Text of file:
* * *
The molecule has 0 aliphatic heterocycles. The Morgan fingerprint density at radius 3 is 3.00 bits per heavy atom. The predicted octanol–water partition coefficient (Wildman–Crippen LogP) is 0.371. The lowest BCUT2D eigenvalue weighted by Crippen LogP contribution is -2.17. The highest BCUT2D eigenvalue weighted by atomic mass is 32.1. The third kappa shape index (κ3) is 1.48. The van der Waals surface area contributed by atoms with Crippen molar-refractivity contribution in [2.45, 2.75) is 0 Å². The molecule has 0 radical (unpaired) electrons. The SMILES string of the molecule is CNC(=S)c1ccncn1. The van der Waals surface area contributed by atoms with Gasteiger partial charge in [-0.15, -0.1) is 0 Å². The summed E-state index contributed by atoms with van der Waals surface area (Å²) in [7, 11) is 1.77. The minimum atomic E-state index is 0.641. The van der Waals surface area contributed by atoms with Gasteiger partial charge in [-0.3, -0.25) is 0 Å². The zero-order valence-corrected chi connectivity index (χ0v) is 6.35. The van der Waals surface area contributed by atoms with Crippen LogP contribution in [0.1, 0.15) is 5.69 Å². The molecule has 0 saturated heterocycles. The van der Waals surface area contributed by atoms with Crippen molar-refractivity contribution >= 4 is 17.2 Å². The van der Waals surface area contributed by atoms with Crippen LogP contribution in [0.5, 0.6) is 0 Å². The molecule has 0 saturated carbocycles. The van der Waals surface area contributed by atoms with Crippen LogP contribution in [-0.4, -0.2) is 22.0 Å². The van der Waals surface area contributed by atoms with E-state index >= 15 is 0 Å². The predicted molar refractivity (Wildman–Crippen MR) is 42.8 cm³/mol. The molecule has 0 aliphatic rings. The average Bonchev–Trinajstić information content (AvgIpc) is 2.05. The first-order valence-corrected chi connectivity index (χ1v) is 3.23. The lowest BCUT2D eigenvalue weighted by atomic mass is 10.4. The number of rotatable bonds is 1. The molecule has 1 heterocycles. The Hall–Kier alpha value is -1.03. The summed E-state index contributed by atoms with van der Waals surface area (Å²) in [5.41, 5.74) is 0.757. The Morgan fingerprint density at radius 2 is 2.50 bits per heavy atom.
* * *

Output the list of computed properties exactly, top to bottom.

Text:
The molecule has 0 aliphatic heterocycles. The Morgan fingerprint density at radius 3 is 3.00 bits per heavy atom. The predicted octanol–water partition coefficient (Wildman–Crippen LogP) is 0.371. The lowest BCUT2D eigenvalue weighted by Crippen LogP contribution is -2.17. The highest BCUT2D eigenvalue weighted by atomic mass is 32.1. The third kappa shape index (κ3) is 1.48. The van der Waals surface area contributed by atoms with Crippen molar-refractivity contribution in [2.45, 2.75) is 0 Å². The molecule has 0 radical (unpaired) electrons. The SMILES string of the molecule is CNC(=S)c1ccncn1. The van der Waals surface area contributed by atoms with Gasteiger partial charge in [-0.15, -0.1) is 0 Å². The summed E-state index contributed by atoms with van der Waals surface area (Å²) in [7, 11) is 1.77. The minimum atomic E-state index is 0.641. The van der Waals surface area contributed by atoms with Gasteiger partial charge in [-0.3, -0.25) is 0 Å². The zero-order valence-corrected chi connectivity index (χ0v) is 6.35. The van der Waals surface area contributed by atoms with Crippen LogP contribution in [0.1, 0.15) is 5.69 Å². The molecule has 0 saturated heterocycles. The van der Waals surface area contributed by atoms with Crippen molar-refractivity contribution >= 4 is 17.2 Å². The van der Waals surface area contributed by atoms with Crippen LogP contribution in [0.5, 0.6) is 0 Å². The molecule has 0 saturated carbocycles. The van der Waals surface area contributed by atoms with Crippen LogP contribution in [-0.4, -0.2) is 22.0 Å². The van der Waals surface area contributed by atoms with E-state index >= 15 is 0 Å². The predicted molar refractivity (Wildman–Crippen MR) is 42.8 cm³/mol. The molecule has 0 aliphatic rings. The average Bonchev–Trinajstić information content (AvgIpc) is 2.05. The first-order valence-corrected chi connectivity index (χ1v) is 3.23. The lowest BCUT2D eigenvalue weighted by atomic mass is 10.4. The number of rotatable bonds is 1. The molecule has 1 heterocycles. The Hall–Kier alpha value is -1.03. The summed E-state index contributed by atoms with van der Waals surface area (Å²) in [5.41, 5.74) is 0.757. The Morgan fingerprint density at radius 2 is 2.50 bits per heavy atom.